How to get six pack abs

There is a lot of promotions and products out there that promise many things….. but you want to really know what it takes to find your abs?
Here is a quick ‘abbreviated’ guide that if followed will put you on the right track!

A) Proper nutrition
B) Proper Exercise
C) Proper flexibility

A) Nutrition. You can NOT out train a bad diet. This is KEY!

Eating guidelines is something that many people seem to struggle with. It can be very confusing due to all the mis-information and Advertising that companies do. Companies do advertising in order to increase sales, and increasing profits is the true bottom line.

Nearly every cell in your body reproduces about every 6 months, it can only reproduce based on the nutrients that are provided!! So, you truly are what you eat.

This 10+ page document outlines how I made some easy changes and lost 20 pounds of fat in less than 2 months! It was easier than I thought it would be. Trust me, I have a thing about going hungry and the whole time, I didn’t. I was surprised that this way of eating allowed me to satisfy my hunger, and actually eat less snacks.
Support independent publishing: Buy this e-book on Lulu.

B) Exercise. You must Move! If you want to loose fat, you must move. If you want to loose fat quickly, then you must sweat while you move! If you don’t want to sweat, then you must have lots of time to move slowly.

Tip: Get a Heart Rate monitor!

Quick fat loss = you must push your heart rate up doing exercises, then allow the heart rate to drop….intervals will ideally vary! Intensity and using the highest number of muscle groups is KEY! That is another reason functional training is so popular!

Want six-pack abs? then you have to remember it is the visibility of the abdominal musculature, not the strength of the muscles that matters.

C) Flexibility. In order to prevent injury, perform optimally, and reduce aches and pains, the muscle must be with in proper length tension relationship.

In fact here is an ebook on how to do myofascial release, which is more effective because it is just like a massage and better than stretching.
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So, is doing abs a waste of time? Yes and No.

Yes, it is a waste of time if you want a six pack and that is all you are doing to attain that goal – everyone has abs, you just can’t see them – so you have to start there first!

No, because done correctly, ab work is great for your core.


1 of the most dreaded things to a cyclist is getting CRAMPS: it sucks, and once they start there is usually not much you can do during one.

Just what is going on when you get a cramp? The exact cause of muscle cramps is still unknown, but the theories most commonly cited include:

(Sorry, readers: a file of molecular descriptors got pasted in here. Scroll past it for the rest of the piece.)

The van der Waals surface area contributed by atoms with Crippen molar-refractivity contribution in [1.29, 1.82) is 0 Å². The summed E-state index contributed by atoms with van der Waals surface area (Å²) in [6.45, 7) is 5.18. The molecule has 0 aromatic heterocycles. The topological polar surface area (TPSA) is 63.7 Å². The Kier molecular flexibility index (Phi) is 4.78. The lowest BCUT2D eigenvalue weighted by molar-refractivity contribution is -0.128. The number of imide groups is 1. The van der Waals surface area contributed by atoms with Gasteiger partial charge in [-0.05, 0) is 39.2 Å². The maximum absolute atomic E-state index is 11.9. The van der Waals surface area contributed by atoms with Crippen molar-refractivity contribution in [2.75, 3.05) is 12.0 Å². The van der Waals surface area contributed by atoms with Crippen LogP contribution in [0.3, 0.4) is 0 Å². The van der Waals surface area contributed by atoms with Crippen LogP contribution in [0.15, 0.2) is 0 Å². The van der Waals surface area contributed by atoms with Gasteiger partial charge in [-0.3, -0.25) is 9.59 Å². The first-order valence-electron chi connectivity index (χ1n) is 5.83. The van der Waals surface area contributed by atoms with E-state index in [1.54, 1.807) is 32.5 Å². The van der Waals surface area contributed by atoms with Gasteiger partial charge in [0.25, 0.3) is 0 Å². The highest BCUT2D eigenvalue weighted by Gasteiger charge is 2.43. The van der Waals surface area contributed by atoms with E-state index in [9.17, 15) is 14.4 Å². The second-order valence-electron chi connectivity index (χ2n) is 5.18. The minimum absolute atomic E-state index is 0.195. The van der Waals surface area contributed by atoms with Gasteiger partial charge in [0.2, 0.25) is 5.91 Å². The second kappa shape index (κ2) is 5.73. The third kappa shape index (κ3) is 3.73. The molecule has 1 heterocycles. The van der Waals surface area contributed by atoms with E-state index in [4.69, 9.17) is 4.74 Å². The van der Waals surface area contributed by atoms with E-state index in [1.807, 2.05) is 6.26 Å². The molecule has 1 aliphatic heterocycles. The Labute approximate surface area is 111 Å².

* Altered neuromuscular control
* Dehydration
* Electrolyte depletion
* Poor conditioning
* Muscle fatigue – doing more than usual at a certain activity
* Doing a new activity

But first, let’s try to avoid them!
To aid in avoiding cramps I will add a little sea salt the day before and the day of an event.
Because I have experienced some leg cramping before on fast rides before, I will also take some electrolytes the day of an event. If the ride is going to be more than 4 hours, I will usually take extra electrolytes during the ride.

When I feel those first little twinges, of an upcoming cramp, I have ‘delayed’ them by pouring water on the area that I feel the cramps starting. Maybe it is a placebo effect, but it seems to help some.

During a cramp there isn’t much you can do other than avoid making it worse and try to stretch out the cramping muscle. Ask anyone that has had them before and it sucks!
Once I start cramping, it is usually a sign that the body is not getting enough nutrients and I will try to get in more calories quick!

Cramps usually go away on their own without treatment, but these tips appear to help speed the relaxing of the muscle:
* Stop the activity that caused the cramp (as if you have a choice).
* Gently stretch and massage the cramping muscle.
* Hold the joint in a stretched position until the cramp stops.

After cramping I try to stretch as much as possible before getting in the car, then do more flexibility work by using a foam roller once I get home. The compression will help loosen the tight muscles allowing more blood flow and nutrients to reach the muscles and flush out toxins that are by-products of the activity.